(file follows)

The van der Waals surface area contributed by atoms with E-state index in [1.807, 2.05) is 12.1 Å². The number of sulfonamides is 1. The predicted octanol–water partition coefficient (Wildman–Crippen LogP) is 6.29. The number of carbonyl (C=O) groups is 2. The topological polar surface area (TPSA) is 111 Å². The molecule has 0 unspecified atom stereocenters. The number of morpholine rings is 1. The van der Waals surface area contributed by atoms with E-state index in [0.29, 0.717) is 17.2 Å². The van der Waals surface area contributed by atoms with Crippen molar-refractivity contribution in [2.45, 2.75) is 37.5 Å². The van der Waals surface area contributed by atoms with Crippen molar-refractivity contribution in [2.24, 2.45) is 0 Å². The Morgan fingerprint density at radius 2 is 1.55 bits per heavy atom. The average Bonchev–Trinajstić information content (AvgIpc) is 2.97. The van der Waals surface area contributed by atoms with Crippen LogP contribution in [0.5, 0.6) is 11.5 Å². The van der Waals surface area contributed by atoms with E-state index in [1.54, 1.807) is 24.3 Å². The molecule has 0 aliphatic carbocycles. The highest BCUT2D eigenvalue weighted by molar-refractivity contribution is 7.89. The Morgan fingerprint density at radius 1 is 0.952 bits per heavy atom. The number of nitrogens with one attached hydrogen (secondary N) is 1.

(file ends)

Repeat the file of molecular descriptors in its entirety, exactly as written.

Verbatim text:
The van der Waals surface area contributed by atoms with E-state index in [1.807, 2.05) is 12.1 Å². The number of sulfonamides is 1. The predicted octanol–water partition coefficient (Wildman–Crippen LogP) is 6.29. The number of carbonyl (C=O) groups is 2. The topological polar surface area (TPSA) is 111 Å². The molecule has 0 unspecified atom stereocenters. The number of morpholine rings is 1. The van der Waals surface area contributed by atoms with E-state index in [0.29, 0.717) is 17.2 Å². The van der Waals surface area contributed by atoms with Crippen molar-refractivity contribution in [2.45, 2.75) is 37.5 Å². The van der Waals surface area contributed by atoms with Crippen molar-refractivity contribution in [2.24, 2.45) is 0 Å². The Morgan fingerprint density at radius 2 is 1.55 bits per heavy atom. The average Bonchev–Trinajstić information content (AvgIpc) is 2.97. The van der Waals surface area contributed by atoms with Crippen LogP contribution in [0.5, 0.6) is 11.5 Å². The van der Waals surface area contributed by atoms with E-state index in [1.54, 1.807) is 24.3 Å². The molecule has 0 aliphatic carbocycles. The highest BCUT2D eigenvalue weighted by molar-refractivity contribution is 7.89. The Morgan fingerprint density at radius 1 is 0.952 bits per heavy atom. The number of nitrogens with one attached hydrogen (secondary N) is 1.